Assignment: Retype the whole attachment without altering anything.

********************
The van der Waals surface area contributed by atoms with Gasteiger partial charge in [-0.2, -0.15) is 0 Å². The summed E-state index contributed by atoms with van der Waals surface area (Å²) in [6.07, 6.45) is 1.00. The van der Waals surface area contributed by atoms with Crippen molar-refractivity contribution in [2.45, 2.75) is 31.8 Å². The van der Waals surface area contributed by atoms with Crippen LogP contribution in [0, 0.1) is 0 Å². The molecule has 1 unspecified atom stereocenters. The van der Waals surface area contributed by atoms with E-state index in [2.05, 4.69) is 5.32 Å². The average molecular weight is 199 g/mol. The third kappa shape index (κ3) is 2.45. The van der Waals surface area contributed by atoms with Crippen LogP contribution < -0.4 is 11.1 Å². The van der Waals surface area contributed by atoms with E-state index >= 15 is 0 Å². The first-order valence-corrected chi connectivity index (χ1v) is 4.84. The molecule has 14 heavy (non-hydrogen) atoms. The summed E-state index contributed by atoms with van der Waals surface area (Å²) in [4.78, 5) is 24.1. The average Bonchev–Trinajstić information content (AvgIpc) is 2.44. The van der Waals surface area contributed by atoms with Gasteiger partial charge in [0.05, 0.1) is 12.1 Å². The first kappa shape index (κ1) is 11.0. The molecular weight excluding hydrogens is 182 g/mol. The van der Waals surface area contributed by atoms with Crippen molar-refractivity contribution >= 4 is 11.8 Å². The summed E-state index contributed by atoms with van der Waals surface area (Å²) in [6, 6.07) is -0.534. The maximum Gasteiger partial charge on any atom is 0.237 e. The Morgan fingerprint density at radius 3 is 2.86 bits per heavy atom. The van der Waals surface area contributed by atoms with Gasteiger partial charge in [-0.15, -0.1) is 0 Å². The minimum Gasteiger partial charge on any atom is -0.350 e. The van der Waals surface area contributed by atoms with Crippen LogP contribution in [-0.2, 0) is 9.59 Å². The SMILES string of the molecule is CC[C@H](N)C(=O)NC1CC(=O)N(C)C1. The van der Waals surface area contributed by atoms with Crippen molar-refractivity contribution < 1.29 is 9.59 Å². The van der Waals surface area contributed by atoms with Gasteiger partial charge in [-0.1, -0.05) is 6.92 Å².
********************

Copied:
The van der Waals surface area contributed by atoms with Gasteiger partial charge in [-0.2, -0.15) is 0 Å². The summed E-state index contributed by atoms with van der Waals surface area (Å²) in [6.07, 6.45) is 1.00. The van der Waals surface area contributed by atoms with Crippen molar-refractivity contribution in [2.45, 2.75) is 31.8 Å². The van der Waals surface area contributed by atoms with Crippen LogP contribution in [0, 0.1) is 0 Å². The molecule has 1 unspecified atom stereocenters. The van der Waals surface area contributed by atoms with E-state index in [2.05, 4.69) is 5.32 Å². The average molecular weight is 199 g/mol. The third kappa shape index (κ3) is 2.45. The van der Waals surface area contributed by atoms with Crippen LogP contribution < -0.4 is 11.1 Å². The van der Waals surface area contributed by atoms with E-state index >= 15 is 0 Å². The first-order valence-corrected chi connectivity index (χ1v) is 4.84. The molecule has 14 heavy (non-hydrogen) atoms. The summed E-state index contributed by atoms with van der Waals surface area (Å²) in [4.78, 5) is 24.1. The average Bonchev–Trinajstić information content (AvgIpc) is 2.44. The van der Waals surface area contributed by atoms with Gasteiger partial charge in [0.05, 0.1) is 12.1 Å². The first kappa shape index (κ1) is 11.0. The molecular weight excluding hydrogens is 182 g/mol. The van der Waals surface area contributed by atoms with Crippen molar-refractivity contribution >= 4 is 11.8 Å². The summed E-state index contributed by atoms with van der Waals surface area (Å²) in [6, 6.07) is -0.534. The maximum Gasteiger partial charge on any atom is 0.237 e. The Morgan fingerprint density at radius 3 is 2.86 bits per heavy atom. The van der Waals surface area contributed by atoms with Gasteiger partial charge in [-0.15, -0.1) is 0 Å². The minimum Gasteiger partial charge on any atom is -0.350 e. The van der Waals surface area contributed by atoms with Crippen LogP contribution in [-0.2, 0) is 9.59 Å². The SMILES string of the molecule is CC[C@H](N)C(=O)NC1CC(=O)N(C)C1. The van der Waals surface area contributed by atoms with Crippen molar-refractivity contribution < 1.29 is 9.59 Å². The van der Waals surface area contributed by atoms with Gasteiger partial charge in [-0.1, -0.05) is 6.92 Å².